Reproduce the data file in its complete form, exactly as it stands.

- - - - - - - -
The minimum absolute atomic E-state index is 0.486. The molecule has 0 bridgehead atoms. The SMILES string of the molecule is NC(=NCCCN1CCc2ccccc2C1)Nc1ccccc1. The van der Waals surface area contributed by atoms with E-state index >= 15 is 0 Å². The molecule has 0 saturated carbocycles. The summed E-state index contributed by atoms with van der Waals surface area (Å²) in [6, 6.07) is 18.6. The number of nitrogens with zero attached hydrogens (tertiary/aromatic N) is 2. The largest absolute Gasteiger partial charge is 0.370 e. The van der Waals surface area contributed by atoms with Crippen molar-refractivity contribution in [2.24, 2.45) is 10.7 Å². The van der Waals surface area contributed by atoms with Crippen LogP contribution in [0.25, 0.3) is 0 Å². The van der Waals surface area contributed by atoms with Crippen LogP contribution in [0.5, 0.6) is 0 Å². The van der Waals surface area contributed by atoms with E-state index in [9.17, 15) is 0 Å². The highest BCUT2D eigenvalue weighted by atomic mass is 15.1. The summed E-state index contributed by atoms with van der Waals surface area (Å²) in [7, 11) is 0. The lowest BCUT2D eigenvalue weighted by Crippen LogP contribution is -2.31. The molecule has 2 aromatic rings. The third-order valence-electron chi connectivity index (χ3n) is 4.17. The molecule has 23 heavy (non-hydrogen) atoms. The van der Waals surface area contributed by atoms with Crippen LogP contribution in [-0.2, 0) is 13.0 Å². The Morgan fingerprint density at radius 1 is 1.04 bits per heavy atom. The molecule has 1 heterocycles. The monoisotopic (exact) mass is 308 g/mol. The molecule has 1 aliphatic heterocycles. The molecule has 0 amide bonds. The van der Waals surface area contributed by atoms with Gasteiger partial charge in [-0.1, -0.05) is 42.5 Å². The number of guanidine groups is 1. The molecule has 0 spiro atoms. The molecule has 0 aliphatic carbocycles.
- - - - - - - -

The minimum absolute atomic E-state index is 0.486. The molecule has 0 bridgehead atoms. The SMILES string of the molecule is NC(=NCCCN1CCc2ccccc2C1)Nc1ccccc1. The van der Waals surface area contributed by atoms with E-state index >= 15 is 0 Å². The molecule has 0 saturated carbocycles. The summed E-state index contributed by atoms with van der Waals surface area (Å²) in [6, 6.07) is 18.6. The number of nitrogens with zero attached hydrogens (tertiary/aromatic N) is 2. The largest absolute Gasteiger partial charge is 0.370 e. The van der Waals surface area contributed by atoms with Crippen molar-refractivity contribution in [2.24, 2.45) is 10.7 Å². The van der Waals surface area contributed by atoms with Crippen LogP contribution in [0.25, 0.3) is 0 Å². The van der Waals surface area contributed by atoms with Crippen LogP contribution in [0.5, 0.6) is 0 Å². The van der Waals surface area contributed by atoms with E-state index in [9.17, 15) is 0 Å². The highest BCUT2D eigenvalue weighted by atomic mass is 15.1. The summed E-state index contributed by atoms with van der Waals surface area (Å²) in [7, 11) is 0. The lowest BCUT2D eigenvalue weighted by Crippen LogP contribution is -2.31. The molecule has 2 aromatic rings. The third-order valence-electron chi connectivity index (χ3n) is 4.17. The molecule has 23 heavy (non-hydrogen) atoms. The van der Waals surface area contributed by atoms with Crippen LogP contribution in [-0.2, 0) is 13.0 Å². The Morgan fingerprint density at radius 1 is 1.04 bits per heavy atom. The molecule has 1 heterocycles. The monoisotopic (exact) mass is 308 g/mol. The molecule has 1 aliphatic heterocycles. The molecule has 0 amide bonds. The van der Waals surface area contributed by atoms with Gasteiger partial charge in [-0.1, -0.05) is 42.5 Å². The number of guanidine groups is 1. The molecule has 0 spiro atoms. The molecule has 0 aliphatic carbocycles.